3.   Santana has filed a second case before the Claims Court that, she alleges, does not suffer from this defect—i.e., that all administrative remedies relating to her claim have been exhausted. Complaint, Santana v. United States, No. 16-1703 (Fed. Cl. Dec. 28, 2016), ECF No. 1. The Claims Court stayed the second case pending our decision in this appeal. Order, Santana v. United States, No. 16-1703 (Fed. Cl. Jan. 5, 2017), ECF No. 7.

4.   We do not reach the Claims Court's holding that it lacked jurisdiction because Santana's claims fell under the MWPA. Santana, 127 Fed. Cl. at 57–59.

5.   The Claims Court also referred to “Santana's alle-gations that her separation was a detachment for cause.” Santana, 127 Fed. Cl. at 55, 62 (emphasis added). Santana points out the distinction between her separation—her discharge from active service—and her detachment from her posting in Afghanistan. The court's actual analysis, however, focused on the fitness report and not Santana's eventual separation from the Navy. See id. at 62.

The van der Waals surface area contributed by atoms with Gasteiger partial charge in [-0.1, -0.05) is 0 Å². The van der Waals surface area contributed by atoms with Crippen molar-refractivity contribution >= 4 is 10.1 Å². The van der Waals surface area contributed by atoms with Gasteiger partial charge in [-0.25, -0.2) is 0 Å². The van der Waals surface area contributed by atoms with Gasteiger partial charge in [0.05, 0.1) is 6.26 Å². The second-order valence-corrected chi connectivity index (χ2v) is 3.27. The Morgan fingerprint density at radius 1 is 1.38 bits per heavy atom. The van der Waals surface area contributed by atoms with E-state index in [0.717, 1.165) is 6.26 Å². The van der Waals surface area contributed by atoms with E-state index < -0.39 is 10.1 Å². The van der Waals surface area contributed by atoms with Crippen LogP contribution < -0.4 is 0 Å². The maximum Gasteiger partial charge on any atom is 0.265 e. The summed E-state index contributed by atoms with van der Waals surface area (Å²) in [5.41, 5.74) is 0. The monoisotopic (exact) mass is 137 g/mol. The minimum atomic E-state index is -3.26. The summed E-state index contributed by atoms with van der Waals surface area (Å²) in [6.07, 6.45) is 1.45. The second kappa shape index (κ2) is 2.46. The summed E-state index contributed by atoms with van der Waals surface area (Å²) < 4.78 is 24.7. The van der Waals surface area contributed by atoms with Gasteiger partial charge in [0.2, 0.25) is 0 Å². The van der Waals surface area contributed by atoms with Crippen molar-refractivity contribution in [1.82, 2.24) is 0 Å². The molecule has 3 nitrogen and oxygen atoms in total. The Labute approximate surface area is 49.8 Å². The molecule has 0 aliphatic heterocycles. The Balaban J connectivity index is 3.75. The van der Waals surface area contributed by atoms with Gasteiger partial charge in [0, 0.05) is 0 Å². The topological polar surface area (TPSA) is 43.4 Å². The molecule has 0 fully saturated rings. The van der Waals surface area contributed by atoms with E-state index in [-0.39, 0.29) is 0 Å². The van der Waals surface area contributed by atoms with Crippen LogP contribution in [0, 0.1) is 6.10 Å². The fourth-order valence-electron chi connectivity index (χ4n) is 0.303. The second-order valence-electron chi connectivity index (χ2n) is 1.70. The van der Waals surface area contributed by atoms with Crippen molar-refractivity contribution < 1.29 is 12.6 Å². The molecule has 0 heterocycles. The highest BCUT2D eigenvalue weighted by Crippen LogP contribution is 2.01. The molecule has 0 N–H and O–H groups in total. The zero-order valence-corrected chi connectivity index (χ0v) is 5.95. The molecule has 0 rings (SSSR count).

O'MALLEY, Circuit Judge.